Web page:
Generators of
anisotropic adaptive grids

Authors: Konstantin Lipnikov & Yuri Vasilevski

Principle ideas of our methodology.

Flexibility and robustness of the mesh generators.
Both 2D and 3D mesh generators are implemented as black-box FORTRAN-77 routines. The input information includes: an initial coarse grid, the required number of triangles (or tetrahedra) and a metric field. The metric field is defined either analytically or by the Hessian of a solution. In the first case, the user should write short subroutines that define the metric field. In the second case, the user should supply a solution.

In the model example shown below the initial grid has 4 triangles. Suppose that the desired grid should have approximately 600 triangles and the metric field (with an anisotropy in x-direction) is given analytically. The resulting grid is in the first row on the right. Let us take this grid as the initial grid and change the metric field. The output of the generator is the grid shown in the second row on the left. Again, let us take this grid as the initial grid and replace the metric field so that the generator gives the forth grid in the figure.

Both sequential 2D and parallel 3D codes are available for research purposes (details). The research work is conducted during our spare time using home computers.


Example I: Diffusion problem.

Example II: 2D fully potential transonic flow.
The 2D example is the calculation of the compressible irrotational isotropic adiabatic flow of an ideal gas around a wing:


In order to compute a solution we use approximately 6000 triangles and 30 adaptive iterations. The starting point for a new iteration is the finite element solution computed on the previous iteration. First, we generate a mesh adapted to this solution. Second, we solve the problem by a nonlinear conjugate gradient method and repeat the process. The evolution of the adaptive mesh is demonstrated with the following snapshots:


The pressure profiles on both sides of the wing computed on the 1st and 10th (red curve) iterations are shown in the next figure. It is clear to observe that a sharp shock has already started to form.


Example III: 3D convection-diffusion problem.
The 3D example is the singularly perturbed convection diffusion problem in the back-step domain,
subject to the homogeneous Dirichlet boundary condition. The solution possesses a severe exponential boundary layer at x=1 and parabolic boundary layers at y=0, y=1, z=0, and z=1, as well as a weak interior layer at y=0.5. The next figure shows edges of the anisotropic tetrahedral mesh adapted to the solution and colored according to the solution value. Almost 90% of the tetrahedra are concentrated at the boundary layer at x=1.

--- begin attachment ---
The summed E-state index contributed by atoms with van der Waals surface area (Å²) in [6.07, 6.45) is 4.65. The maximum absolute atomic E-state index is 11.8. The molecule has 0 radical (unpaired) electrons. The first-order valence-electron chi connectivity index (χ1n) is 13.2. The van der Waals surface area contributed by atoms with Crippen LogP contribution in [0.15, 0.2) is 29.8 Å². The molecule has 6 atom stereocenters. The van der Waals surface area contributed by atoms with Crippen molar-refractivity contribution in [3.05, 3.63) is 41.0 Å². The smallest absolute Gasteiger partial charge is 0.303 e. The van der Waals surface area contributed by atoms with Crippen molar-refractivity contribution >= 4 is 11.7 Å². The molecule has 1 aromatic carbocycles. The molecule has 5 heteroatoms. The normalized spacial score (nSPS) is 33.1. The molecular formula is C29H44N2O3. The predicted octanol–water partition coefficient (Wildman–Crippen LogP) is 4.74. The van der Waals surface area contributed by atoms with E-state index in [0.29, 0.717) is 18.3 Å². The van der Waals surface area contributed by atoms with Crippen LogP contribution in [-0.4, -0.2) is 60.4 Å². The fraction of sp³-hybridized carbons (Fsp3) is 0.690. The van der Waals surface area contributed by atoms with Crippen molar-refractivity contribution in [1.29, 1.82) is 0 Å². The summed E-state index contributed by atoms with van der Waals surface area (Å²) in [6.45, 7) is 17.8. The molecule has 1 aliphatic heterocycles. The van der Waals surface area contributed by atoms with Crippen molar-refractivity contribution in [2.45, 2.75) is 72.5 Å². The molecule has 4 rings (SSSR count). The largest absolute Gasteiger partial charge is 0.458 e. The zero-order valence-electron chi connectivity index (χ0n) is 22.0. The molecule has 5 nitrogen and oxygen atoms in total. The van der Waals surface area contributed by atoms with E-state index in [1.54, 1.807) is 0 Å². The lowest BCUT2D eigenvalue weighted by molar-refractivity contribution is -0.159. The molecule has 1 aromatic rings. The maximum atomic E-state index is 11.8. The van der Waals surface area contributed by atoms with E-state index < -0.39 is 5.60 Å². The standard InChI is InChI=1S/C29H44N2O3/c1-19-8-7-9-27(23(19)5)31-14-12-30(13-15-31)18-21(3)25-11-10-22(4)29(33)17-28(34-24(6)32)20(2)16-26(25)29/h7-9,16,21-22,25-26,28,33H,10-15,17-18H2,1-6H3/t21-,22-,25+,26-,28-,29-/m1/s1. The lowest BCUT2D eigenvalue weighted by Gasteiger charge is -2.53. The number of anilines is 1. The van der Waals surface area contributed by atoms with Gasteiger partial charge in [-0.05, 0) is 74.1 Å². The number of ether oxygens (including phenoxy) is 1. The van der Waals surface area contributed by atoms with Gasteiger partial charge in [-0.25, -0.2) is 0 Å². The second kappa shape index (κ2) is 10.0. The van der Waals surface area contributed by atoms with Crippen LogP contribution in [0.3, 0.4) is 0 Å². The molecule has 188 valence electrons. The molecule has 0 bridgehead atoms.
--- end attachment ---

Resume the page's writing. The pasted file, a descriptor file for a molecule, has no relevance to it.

Control of the mesh adaptation.
The optimal adaptive anisotropic mesh may not be appropriate for some engineering applications due to strong size-disproportionality of neighboring mesh elements. For instance, this disproportionality may increase the LBB constant in mixed finite element discretizations of the Stokes problem. This constant is used to evaluate the difference between the approximation and interpolation errors in the pressure. The more this difference, the less accurate may be the metric-based approach for resolving pressure singularities. One of the solutions is to modify (for example, to smooth) the metric.

A properly chosen modification which preserves the main properties of the original metric defines success of many engineering simulations. The modified metric allows us to enforce the mesh adaptation in regions of physical interest. Similar objectives are typical for the goal oriented adaptive methods. The main advantage of the metric-based methods is a simple control of metric properties and properties of the resulting meshes.

As an illustrative example, we consider the homogeneous Dirichlet boundary value problem for the Poisson equation in the domain &Omega with one reentrant corner, &Omega = (0,1)3 / [0,0.5]3:

where f(x) is a singular right hand side, f(x) = 1 / |x - x0|, and x0 = (0.5, 0.5, 0.5). The solution u possesses weak anisotropic edge singularities and a strong point singularity at the reentrant corner x0 due to the singular right hand side. The left picture below shows the quasi-optimal adaptive mesh which is highly anisotropic. The other two pictures show the results of the controlled mesh adaptation. The picture in the middle shows the mesh adapted to the maximal solution curvature. On the right picture, the mesh anisotropy has been relaxed and the adaptation has been enforced along domain edges.

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